Dr. Robison encourages this kind of parental involvement. He also strongly encourages parents to join support groups, which he notes are available in every state. "It's important that peopleget reliable, factual information about their child's condition so that they know what they're dealing with," Dr. Robison says. "I wanted to know not just what my child couldn't do, but what she could. What made her different, and how was she the same as my other child? There's a lot more research for some conditions than others, but the primary thing is just to become as informed as possible."
Dr. Robison also points out that one big difference between his experience as the new father of a special needs child and the experience of today's parents is the Internet. He remembers after Amy was born going from one place to another trying to find a particular article about children with Down syndrome. Finding information was expensive, difficult and time-consuming. Nowadays, just a click of a mouse can bring a new parent as much information as they can handle.
Sometimes, as Young points out, it's almost too much to handle. Although she was relieved the Internet and the experts she consulted could help her to pinpoint Ashly's condition, she also discovered that children with geleophysic dysplasia have a poor life expectancy. She has to deal with that grief every day, but she's also learning to detach herself from her constant preoccupation with Ashley and her needs.
"I do have a special needs child, and she is sick a lot and needs a lot of my attention, which I'm happy to give her," Young says. "But I've also learned that I have to take care of myself eat right, exercise, color my hair whatever makes me feel good. If I don't take care of myself, I'm not a good role model for Ashly."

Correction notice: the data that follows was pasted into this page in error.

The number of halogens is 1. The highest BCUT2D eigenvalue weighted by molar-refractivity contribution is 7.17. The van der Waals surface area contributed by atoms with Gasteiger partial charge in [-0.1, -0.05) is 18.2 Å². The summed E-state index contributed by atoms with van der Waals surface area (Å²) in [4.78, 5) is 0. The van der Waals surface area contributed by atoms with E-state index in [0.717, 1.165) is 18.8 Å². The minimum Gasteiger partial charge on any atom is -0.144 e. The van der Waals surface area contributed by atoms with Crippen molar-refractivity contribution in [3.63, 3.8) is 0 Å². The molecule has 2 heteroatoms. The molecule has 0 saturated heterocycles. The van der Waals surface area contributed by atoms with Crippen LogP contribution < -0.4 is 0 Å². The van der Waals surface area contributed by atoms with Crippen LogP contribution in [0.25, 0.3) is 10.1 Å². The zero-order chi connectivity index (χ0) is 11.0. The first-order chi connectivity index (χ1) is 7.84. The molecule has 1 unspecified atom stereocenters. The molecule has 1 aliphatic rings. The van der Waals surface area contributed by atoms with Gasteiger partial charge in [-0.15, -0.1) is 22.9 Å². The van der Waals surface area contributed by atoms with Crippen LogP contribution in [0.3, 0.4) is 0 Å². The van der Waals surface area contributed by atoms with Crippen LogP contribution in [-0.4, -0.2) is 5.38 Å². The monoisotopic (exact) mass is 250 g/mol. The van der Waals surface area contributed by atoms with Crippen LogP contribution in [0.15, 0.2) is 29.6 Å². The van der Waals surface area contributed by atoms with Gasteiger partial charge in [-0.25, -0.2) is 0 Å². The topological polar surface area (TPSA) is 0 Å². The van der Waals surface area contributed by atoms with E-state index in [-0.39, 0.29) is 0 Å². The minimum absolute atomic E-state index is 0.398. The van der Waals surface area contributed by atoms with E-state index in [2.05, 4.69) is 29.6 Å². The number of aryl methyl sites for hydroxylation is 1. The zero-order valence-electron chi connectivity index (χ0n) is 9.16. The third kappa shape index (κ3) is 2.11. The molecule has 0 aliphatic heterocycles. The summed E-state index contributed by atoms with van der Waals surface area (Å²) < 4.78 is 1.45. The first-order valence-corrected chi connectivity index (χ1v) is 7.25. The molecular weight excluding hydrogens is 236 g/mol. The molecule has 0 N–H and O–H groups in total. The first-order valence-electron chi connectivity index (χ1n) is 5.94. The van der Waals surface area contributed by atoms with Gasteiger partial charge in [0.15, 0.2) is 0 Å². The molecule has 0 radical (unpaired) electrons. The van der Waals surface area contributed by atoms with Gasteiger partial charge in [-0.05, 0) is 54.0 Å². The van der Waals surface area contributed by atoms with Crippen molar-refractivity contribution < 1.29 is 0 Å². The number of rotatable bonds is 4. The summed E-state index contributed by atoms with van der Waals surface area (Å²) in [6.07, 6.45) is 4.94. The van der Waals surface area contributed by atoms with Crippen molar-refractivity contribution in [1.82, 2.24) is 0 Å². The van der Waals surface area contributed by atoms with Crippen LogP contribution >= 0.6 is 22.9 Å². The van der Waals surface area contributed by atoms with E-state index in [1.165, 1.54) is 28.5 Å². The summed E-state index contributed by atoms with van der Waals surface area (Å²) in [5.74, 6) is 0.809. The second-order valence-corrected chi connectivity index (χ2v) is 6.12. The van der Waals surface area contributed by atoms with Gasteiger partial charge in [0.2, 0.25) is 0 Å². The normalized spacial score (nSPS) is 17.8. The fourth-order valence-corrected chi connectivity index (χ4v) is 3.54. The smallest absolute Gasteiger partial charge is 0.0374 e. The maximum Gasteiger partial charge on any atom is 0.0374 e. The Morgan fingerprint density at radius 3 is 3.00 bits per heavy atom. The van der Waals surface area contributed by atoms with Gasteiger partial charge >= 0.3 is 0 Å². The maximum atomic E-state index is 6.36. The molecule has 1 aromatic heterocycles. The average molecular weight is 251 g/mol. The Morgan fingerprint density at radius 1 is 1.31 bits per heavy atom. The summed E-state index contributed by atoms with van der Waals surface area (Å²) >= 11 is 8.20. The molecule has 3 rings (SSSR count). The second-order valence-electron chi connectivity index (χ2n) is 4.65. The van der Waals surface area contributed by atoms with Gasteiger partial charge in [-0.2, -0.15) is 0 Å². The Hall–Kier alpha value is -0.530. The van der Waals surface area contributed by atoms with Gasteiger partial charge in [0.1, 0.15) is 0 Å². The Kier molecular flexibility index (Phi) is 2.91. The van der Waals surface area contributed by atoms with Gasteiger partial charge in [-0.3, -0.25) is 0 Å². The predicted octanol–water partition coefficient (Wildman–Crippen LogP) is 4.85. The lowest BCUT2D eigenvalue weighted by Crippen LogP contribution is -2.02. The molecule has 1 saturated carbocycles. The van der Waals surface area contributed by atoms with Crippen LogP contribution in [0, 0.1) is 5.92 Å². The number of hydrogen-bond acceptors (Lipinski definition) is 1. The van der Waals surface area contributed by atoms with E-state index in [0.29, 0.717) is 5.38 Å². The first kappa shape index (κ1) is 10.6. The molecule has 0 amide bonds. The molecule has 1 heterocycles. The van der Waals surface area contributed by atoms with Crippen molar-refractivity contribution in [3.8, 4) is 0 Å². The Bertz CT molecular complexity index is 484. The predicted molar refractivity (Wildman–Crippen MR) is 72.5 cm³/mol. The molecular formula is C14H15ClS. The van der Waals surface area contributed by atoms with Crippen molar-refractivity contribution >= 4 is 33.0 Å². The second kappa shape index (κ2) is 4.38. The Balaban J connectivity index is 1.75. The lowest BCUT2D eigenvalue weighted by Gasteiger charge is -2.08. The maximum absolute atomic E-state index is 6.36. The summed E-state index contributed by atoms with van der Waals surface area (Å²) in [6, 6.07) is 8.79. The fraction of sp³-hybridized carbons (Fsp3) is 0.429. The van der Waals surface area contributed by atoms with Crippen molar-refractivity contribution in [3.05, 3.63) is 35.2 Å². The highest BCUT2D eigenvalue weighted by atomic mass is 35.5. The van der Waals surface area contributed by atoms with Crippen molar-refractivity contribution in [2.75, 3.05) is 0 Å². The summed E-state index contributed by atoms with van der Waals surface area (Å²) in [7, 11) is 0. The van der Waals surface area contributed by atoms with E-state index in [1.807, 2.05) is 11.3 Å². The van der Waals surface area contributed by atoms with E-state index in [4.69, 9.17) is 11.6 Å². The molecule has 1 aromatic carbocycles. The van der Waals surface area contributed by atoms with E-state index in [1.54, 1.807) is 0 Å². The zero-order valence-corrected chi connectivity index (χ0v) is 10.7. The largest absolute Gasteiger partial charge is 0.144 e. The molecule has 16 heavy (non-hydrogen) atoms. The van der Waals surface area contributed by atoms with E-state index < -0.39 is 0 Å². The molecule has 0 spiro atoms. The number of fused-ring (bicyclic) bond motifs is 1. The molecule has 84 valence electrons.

But knowledge, whether through the Internet or other sources, can help parents make good decisions for their children. Jena Bechtel, of Pittsburgh, Pa., was shocked when, at age 6, her son, Justin, was diagnosed with Tourette's syndrome and attention deficit disorder (ADD) two conditions that often accompany each other.
"I did not believe it when the school contacted me and told me there was a problem," Bechtel says. "I admit that I was very young, and Justin was my first child, but I honestly hadn't noticed anything at all. I actually had to go to the school and sit and observe him in a class setting to realize that there was a problem."
Specialists in Tourette's prescribed medication for the repetitive twitching, while specialists in ADD prescribed Ritalin. Since Justin didn't have hyperactivity associated with his ADD, Bechtel wondered about the need for Ritalin. When she got her computer last year, she researched the subject and discovered that Ritalin could exacerbate Tourette's symptoms. She insisted that Justin be taken off the Ritalin and given behavior modification at school. As a result, he's developing organizational skills that help him compensate for ADD.
Bechtel's success is a testament to the changing view of society toward children with special needs. When Amy Robison was born, Down syndrome children indeed, virtually all children with special needs were often raised in isolation. Thanks in large part to the work of parents like Dr. Robison, increasing public awareness and education has resulted in the realization that all children are able to overcome limitations and become contributing members of society.
"The lack of information available to me when Amy was born is what drives me to do what I do today," Dr. Robison says. "When I did finally find that article in Psychology Today, what I saw was a beautiful picture of a little girl with Down syndrome. Having that image of someone who just looked like a regular little girl made me determined that, no matter what, we were going to raise Amy to be a regular part of our community. There was a need then, and there is a need now, to provide opportunities for other parents to do the same."
Breakthrough Parenting for Children with Special Needs: Raising the Bar of Expectations